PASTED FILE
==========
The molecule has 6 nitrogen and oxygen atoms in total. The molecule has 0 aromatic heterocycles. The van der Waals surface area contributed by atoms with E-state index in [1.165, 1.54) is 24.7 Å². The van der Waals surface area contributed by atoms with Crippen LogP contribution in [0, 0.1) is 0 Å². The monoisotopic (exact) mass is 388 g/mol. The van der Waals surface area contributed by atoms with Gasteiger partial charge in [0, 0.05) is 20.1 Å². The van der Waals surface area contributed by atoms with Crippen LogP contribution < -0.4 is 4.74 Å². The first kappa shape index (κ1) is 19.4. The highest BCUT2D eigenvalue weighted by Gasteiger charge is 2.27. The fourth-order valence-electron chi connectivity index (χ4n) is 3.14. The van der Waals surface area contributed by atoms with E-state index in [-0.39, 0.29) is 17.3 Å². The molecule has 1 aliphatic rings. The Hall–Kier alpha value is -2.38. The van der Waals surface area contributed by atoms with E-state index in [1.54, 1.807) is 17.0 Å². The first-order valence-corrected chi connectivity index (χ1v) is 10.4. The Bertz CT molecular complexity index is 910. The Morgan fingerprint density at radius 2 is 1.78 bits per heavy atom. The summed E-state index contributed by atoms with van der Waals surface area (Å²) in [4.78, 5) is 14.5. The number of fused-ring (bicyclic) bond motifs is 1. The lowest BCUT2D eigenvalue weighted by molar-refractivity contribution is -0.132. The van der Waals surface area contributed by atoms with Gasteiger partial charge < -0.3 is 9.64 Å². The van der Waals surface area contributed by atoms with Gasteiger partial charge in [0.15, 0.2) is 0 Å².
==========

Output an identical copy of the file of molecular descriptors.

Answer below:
The molecule has 6 nitrogen and oxygen atoms in total. The molecule has 0 aromatic heterocycles. The van der Waals surface area contributed by atoms with E-state index in [1.165, 1.54) is 24.7 Å². The van der Waals surface area contributed by atoms with Crippen LogP contribution in [0, 0.1) is 0 Å². The monoisotopic (exact) mass is 388 g/mol. The van der Waals surface area contributed by atoms with Gasteiger partial charge in [0, 0.05) is 20.1 Å². The van der Waals surface area contributed by atoms with Crippen LogP contribution < -0.4 is 4.74 Å². The first kappa shape index (κ1) is 19.4. The highest BCUT2D eigenvalue weighted by Gasteiger charge is 2.27. The fourth-order valence-electron chi connectivity index (χ4n) is 3.14. The van der Waals surface area contributed by atoms with E-state index in [-0.39, 0.29) is 17.3 Å². The molecule has 1 aliphatic rings. The Hall–Kier alpha value is -2.38. The van der Waals surface area contributed by atoms with E-state index in [1.54, 1.807) is 17.0 Å². The first-order valence-corrected chi connectivity index (χ1v) is 10.4. The Bertz CT molecular complexity index is 910. The Morgan fingerprint density at radius 2 is 1.78 bits per heavy atom. The summed E-state index contributed by atoms with van der Waals surface area (Å²) in [4.78, 5) is 14.5. The number of fused-ring (bicyclic) bond motifs is 1. The lowest BCUT2D eigenvalue weighted by molar-refractivity contribution is -0.132. The van der Waals surface area contributed by atoms with Gasteiger partial charge < -0.3 is 9.64 Å². The van der Waals surface area contributed by atoms with Gasteiger partial charge in [0.15, 0.2) is 0 Å².